If you have removed the header/muffler, "doing it all up loose" before tightening anything is about the only way to do it. There is invariably a little mismatch, and thus a problem with fitting everything up properly. The heat risers are usually welded to the manifold pipe, making them difficult to move (though they may be bent a little if you are careful). This mis-alignment may also be partly due to the header/muffler design - if it has been made "not quite right" the heat riser flanges and header/muffler flanges will be misaligned. Attachment of these flanges is probably the most difficult part of the header/muffler reinstallation process, as you must align the gaskets as well as the flanges. Dave uses a small phillips screwdriver to align the holes, plus a little "friendly persuasion"! ("When all else fails, get a bigger hammer or pry bar!" :-) After you have the bolts through the flange holes, then you are faced with attaching the washers and nuts underneath. (Good luck! Don't let your wife hear the "blue" words! :-)

Since writing the foregoing we have received some excellent input regarding the alignment of the heat riser and header/muffler flanges. Though we haven't had the experience, we have learned that prying the flanges to get them to align can cause cracking of the sleeve that holds the heat riser pipe against the bottom of the intake manifold. This horror story is illustrated in the following picture.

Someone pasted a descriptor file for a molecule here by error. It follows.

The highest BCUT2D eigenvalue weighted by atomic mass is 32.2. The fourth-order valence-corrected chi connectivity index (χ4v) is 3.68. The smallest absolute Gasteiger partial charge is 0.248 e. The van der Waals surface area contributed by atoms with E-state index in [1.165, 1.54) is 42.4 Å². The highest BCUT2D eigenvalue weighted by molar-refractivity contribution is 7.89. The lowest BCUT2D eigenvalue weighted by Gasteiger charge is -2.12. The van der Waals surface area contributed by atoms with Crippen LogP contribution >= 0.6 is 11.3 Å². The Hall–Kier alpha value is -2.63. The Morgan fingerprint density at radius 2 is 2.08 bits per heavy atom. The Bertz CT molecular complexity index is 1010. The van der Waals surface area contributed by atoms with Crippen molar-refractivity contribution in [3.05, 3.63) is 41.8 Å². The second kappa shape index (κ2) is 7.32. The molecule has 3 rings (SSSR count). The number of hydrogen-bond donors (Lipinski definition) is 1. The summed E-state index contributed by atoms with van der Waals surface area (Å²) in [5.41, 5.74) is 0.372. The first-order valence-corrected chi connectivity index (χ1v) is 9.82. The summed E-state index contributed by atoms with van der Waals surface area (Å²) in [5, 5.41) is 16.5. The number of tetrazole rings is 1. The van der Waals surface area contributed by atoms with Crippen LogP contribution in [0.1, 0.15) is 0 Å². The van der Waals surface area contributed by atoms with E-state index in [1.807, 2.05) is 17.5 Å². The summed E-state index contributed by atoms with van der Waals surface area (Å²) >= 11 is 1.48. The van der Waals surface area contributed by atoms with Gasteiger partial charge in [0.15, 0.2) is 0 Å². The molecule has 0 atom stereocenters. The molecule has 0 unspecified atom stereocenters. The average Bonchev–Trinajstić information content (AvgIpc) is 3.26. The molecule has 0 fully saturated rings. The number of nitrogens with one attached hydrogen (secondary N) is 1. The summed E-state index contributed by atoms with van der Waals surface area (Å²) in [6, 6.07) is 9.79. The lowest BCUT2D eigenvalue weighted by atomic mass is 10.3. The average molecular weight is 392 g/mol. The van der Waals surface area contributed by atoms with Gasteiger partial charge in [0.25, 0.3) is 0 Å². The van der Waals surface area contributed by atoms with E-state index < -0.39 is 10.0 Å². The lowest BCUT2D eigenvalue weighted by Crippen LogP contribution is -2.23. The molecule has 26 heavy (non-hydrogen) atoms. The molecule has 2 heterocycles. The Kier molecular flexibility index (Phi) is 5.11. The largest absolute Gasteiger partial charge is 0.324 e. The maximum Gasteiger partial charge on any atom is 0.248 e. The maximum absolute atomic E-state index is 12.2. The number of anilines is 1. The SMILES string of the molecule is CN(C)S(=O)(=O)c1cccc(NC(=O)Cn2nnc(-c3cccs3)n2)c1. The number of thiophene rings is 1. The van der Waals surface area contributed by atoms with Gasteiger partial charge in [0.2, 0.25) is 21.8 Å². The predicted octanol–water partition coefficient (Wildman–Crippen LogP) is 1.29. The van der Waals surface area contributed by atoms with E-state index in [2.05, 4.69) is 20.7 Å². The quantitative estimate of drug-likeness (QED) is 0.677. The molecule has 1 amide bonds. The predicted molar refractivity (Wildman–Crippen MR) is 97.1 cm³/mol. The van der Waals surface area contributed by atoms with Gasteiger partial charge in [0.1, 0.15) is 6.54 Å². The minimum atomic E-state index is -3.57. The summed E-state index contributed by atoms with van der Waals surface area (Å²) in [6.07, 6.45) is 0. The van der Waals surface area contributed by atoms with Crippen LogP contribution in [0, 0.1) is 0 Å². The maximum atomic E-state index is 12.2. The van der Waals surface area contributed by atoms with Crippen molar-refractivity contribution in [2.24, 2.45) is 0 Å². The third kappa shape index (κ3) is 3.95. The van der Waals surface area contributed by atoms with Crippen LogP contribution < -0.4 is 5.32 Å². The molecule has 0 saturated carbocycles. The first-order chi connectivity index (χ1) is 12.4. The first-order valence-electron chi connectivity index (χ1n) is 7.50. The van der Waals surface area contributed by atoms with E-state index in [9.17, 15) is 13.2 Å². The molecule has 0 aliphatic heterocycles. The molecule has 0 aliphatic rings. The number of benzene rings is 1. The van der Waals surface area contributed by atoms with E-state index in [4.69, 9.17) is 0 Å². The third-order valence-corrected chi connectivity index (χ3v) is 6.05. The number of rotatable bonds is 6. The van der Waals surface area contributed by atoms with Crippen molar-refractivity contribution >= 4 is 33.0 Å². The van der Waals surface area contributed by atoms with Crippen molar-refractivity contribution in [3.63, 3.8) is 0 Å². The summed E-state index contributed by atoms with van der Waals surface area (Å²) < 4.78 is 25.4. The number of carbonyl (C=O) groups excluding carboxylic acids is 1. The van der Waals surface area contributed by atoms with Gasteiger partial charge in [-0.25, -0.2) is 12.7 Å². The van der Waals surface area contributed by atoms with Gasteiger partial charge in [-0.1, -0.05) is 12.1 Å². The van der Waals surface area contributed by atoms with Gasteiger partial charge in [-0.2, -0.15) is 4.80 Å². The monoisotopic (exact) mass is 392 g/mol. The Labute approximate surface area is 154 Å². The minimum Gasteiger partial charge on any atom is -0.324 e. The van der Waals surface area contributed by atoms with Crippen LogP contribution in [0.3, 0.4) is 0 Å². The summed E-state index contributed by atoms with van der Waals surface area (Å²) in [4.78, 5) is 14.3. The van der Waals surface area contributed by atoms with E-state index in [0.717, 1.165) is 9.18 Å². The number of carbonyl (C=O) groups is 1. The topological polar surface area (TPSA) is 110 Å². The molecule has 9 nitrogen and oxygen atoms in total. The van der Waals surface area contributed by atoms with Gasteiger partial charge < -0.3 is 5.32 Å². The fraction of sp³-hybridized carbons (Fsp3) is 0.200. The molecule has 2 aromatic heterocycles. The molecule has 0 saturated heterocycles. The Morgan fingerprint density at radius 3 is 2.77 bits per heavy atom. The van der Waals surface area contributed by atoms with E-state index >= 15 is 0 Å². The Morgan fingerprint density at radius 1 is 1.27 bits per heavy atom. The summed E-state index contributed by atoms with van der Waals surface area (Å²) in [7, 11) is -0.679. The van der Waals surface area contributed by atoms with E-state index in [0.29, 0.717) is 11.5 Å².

Cracked Manifold


Someone gave us some very valuable information - Before this happened to my '65 Bug, I never gave it a second thought when bolting up a new/replacement muffler assembly to the heater boxes and heat risers. If it didn't line up correctly, my usual recourse has been to run an awl or screwdriver through the connection points and "bend" the two components to make them line up!

After I discovered this crack (see above) I went to my library of VW manuals and magazine articles to see what has been said about this issue. Not much has been written about it (nothing that said anything about the possibilities of cracking). The closest I found to a warning was located in my original 1965 Volkswagen factory workshop manual. On page 1 of section M-5 under the "Removing and Installing Intake Manifold with Pre-heating Pipe" it states:

When the manifold is installed, all flange holes must align properly with the studs and threaded holes. To eliminate stress, the pipes should be straightened. If the pipe is heated, ensure that all scale is removed from the interior.

I made sure to double check my alignment when I placed the new intake manifold onto the mating areas. I did a little light bending of the tubes for alignment along with a small amount of filing using a round file on two of the manifold tube to exhaust/passenger side connection holes to eliminate any form of stress.